By Pamela Nathan
Psychology Week, this year being celebrated from November 8-14, is an annual initiative of the Australian Psychological Society and is aimed at increasing public awareness of how psychology can help people and communities lead healthier, happier and more meaningful lives.
To celebrate, we will be posting a blog every day this week, to help you become a little more informed about psychology and the central role it plays in CASSE’s work creating safe, supportive environments for individuals, families and communities.
So, for our first blog, I would like to introduce ‘psychoanalysis’ – the frequently misunderstood branch of psychology that underpins CASSE’s approach to changing minds and saving lives.
What is Psychoanalytic Psychotherapy?
The so-called primitive world is the terrain of the psychoanalytic psychotherapy consulting room. People come for consultations for all sorts of problems. Many come in a state of breakdown, or fear a breakdown, or have already had a breakdown – so called. Most feel boredom, fear, paralysis, distress and murderous rage and suffer abuse of varying degrees and kind. Mental pain underlies all these states: the pain of traumatic, throbbing losses that assault the mind and body like the sharp piercing of boomerang spearings or a volley of bullets. Helplessness, despair and rage are alive but might be buried in unknown country. People can feel imprisoned, deadened and controlled and want freedom and awareness. People don’t want to know their pain; the lashing pain can lacerate and it can be too much to know, but as Francis Thompson on The Holocaust says: No man ever attained true knowledge unless his heart had been torn up by the roots.
Who can benefit?
If you are in pain, or distress, or difficulty, have experienced repeated failures, want to know more about yourself and want to find a home for your feelings and healing for your suffering, make changes and save or live your life, then psychoanalysis can help.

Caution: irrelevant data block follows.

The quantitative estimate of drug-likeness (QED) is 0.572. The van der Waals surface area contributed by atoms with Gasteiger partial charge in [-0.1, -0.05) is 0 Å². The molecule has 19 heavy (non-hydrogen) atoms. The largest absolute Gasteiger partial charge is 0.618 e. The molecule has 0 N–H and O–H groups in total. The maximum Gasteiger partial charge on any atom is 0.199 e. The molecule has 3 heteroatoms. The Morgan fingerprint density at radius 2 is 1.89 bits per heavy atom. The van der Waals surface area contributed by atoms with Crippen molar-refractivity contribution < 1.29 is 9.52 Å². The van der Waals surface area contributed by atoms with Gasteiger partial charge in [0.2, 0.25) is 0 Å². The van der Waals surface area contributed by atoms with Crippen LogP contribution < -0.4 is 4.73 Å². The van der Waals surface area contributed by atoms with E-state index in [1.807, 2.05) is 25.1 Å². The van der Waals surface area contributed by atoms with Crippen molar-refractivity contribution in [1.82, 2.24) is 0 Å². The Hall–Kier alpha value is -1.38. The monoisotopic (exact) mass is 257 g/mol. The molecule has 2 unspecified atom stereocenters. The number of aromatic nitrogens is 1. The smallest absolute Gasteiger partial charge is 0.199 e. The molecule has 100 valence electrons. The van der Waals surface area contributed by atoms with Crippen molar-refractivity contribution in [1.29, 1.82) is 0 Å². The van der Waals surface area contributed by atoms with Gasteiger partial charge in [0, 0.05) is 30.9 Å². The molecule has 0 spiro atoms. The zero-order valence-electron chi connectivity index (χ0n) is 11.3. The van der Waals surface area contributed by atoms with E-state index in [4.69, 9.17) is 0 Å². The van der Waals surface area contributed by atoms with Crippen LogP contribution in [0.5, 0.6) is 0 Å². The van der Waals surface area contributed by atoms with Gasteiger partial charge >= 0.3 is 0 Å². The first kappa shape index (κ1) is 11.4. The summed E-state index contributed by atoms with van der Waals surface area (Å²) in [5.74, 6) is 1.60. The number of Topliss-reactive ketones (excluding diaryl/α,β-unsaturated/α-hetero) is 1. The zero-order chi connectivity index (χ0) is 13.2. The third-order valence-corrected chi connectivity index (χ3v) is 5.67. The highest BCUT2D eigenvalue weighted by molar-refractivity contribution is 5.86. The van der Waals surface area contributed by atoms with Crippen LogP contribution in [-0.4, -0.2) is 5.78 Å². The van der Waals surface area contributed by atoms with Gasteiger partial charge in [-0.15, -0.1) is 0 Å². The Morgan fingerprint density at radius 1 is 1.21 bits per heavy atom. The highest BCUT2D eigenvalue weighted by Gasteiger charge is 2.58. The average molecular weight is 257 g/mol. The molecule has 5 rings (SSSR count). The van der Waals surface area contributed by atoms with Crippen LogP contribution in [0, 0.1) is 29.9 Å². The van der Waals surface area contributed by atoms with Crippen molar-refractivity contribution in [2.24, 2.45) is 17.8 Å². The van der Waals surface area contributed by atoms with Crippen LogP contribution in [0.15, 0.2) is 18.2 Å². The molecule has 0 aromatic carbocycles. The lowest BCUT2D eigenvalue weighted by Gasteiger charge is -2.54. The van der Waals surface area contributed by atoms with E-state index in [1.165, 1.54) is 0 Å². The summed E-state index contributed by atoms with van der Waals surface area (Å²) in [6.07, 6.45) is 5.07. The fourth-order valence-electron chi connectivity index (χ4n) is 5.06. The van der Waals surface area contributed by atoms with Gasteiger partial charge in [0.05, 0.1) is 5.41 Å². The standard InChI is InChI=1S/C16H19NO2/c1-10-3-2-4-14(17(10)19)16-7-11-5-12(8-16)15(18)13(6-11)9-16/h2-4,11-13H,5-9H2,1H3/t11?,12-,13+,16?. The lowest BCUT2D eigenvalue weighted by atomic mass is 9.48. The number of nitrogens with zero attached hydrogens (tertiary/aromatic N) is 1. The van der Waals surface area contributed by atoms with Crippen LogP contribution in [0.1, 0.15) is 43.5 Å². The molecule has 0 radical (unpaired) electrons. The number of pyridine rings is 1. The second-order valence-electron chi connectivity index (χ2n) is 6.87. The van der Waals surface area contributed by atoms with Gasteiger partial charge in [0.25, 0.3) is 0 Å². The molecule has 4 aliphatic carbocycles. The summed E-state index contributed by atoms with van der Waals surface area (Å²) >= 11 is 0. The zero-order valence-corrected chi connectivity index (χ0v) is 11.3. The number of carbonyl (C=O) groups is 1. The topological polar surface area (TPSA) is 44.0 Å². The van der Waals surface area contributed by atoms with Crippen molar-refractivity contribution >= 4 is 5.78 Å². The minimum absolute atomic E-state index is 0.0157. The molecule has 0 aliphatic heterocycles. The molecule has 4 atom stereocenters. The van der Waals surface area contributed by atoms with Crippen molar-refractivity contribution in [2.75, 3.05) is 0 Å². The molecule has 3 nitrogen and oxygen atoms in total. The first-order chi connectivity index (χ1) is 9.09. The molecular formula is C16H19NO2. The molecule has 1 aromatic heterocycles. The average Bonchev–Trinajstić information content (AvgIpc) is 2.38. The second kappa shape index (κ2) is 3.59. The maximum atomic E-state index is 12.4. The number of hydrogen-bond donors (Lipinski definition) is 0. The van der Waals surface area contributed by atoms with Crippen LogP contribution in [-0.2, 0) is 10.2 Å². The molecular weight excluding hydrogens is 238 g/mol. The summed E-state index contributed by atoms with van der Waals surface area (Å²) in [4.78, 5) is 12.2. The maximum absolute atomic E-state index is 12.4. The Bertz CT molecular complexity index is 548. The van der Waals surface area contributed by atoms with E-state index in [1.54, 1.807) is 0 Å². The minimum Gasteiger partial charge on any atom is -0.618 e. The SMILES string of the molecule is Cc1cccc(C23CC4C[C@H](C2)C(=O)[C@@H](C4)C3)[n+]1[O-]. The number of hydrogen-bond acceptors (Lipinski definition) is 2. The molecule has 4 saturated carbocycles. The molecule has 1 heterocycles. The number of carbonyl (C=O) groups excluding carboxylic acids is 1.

Let’s get technical…
Psychoanalysis is a treatment for unbearable or repressed emotional pain and suffering, repeated problematic living and relationships, mental illness and a method for analysing or exploring the workings of the mind.
Treatment can be long, short-term, individual or group. It makes conscious what are unconscious using techniques of dream analysis and free association.
In treatment the focus is on the analyst-patient relationship as the main source of information and transformation. The main tools used in analytic therapy are attending to the transference and countertransference and making interpretations.
The therapist attends to the transference – meaning the conscious but also unconscious expression, repressions and repetitions of early, past and present experiences, relationships, thoughts, phantasies and feelings, both positive and negative, transferred to the therapist.
The therapist also attends to the counter-transference, which is receiving, feeling, thinking about and interpreting the transferred communications of the patient. A central psychoanalytic belief holds that our conscious world is filtered by the psyche of unconscious wishes, fears and beliefs which can only be partly explained by actual events in the external world.
Psychoanalysts believe the past has a living presence and can be alive in the here and now. Listening to, talking about and working with what is being transferred from early infantile experiences in a holding therapeutic relationship with the provision of a container and the capacity for reverie are instrumental in sharing temporal emotional experiences, understandings, meanings and transformations.
If you would like to know more about CASSE’s programs and services, visit https://www.casse.org.au/what-we-deliver/ or contact us.